Archie Macpherson may now be best known to viewers of Eurosport as the old-school Scottish gent with a fascination for the term “internationalists.”
And much of his Eurosport time is spent on that most curious of genres – the restrospective commentary, where Archie commentates as live on big games that might have taken place decades ago.
“And on comes Ian Wright, who goes on to have a wonderful career at Highbury.”
But in A Game of Two Halves, Archie tells of four decades at the BBC and beyond, with colourful tales of his battles with Jock Stein, his falling out with Alex Ferguson and the story of the Scottish manager who took delivery of a “plain white envelope”
In a chapter dedicated to “Colemanballs”, Archie speaks of his attitude to the gaffe collectors:
Eventually, no self-respecting broadcaster could wish to be left out of the list of classic errors. I now even suspect some of “creating” a phrase or two. I look, almost affectionately, at probably my most illustrious gaffe, when years later I pronounced on a Turkish team of 100 per cent Islamic background by saying, “They prefer to be known by their Christian names.”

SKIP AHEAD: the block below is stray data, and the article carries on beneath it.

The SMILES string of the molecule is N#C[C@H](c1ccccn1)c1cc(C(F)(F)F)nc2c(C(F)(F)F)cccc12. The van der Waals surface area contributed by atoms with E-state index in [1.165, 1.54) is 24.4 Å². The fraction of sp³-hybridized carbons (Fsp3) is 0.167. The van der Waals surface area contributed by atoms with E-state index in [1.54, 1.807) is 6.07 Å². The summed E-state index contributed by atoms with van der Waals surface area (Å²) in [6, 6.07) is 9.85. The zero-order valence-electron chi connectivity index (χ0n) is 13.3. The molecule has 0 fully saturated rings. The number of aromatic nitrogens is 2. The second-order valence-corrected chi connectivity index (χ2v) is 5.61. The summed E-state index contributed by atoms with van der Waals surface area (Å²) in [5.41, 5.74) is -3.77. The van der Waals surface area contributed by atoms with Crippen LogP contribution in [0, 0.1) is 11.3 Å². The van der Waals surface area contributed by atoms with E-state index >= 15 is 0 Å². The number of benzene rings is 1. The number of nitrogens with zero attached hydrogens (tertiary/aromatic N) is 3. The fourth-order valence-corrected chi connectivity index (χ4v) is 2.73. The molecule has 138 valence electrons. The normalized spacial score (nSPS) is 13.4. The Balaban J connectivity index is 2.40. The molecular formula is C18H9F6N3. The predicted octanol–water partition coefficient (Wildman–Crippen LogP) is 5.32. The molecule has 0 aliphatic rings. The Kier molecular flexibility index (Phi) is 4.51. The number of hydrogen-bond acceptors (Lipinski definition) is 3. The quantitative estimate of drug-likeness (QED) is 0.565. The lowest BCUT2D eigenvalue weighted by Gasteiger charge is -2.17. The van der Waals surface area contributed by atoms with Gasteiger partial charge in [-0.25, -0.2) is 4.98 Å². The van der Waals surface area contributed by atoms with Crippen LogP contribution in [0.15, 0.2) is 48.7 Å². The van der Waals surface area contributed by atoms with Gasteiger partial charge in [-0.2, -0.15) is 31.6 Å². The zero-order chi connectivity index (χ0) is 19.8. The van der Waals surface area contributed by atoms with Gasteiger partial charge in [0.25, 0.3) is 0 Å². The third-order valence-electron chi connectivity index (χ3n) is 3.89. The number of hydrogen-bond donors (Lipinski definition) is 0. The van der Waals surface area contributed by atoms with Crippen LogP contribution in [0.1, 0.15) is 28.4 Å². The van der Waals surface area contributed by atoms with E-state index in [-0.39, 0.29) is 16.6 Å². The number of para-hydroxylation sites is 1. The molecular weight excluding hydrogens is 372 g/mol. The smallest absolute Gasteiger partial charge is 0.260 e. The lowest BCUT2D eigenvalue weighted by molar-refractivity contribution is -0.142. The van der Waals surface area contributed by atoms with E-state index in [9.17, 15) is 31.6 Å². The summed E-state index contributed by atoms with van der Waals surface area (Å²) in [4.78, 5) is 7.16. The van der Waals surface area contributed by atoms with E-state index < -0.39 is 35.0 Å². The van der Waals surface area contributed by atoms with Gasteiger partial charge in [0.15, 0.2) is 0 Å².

To rile David Coleman, as I sometimes did, you needed only to bring up the subject of what purportedly came out of his mouth during an Olympic commentary in Montreal in 1986, when describing Alberto Juantorena:
“The big Cuban opened his legs and showed his class.”
He disputes that.
To win one of two copies of A Game of Two Halves that we have, you’ve got to get twittering.
- Just go to www.twitter.com/dangerhere.
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- Reply to any of the dangerhere tweets with the answer to this question:
- What nationality is Archie Macpherson?
Closing date: November 6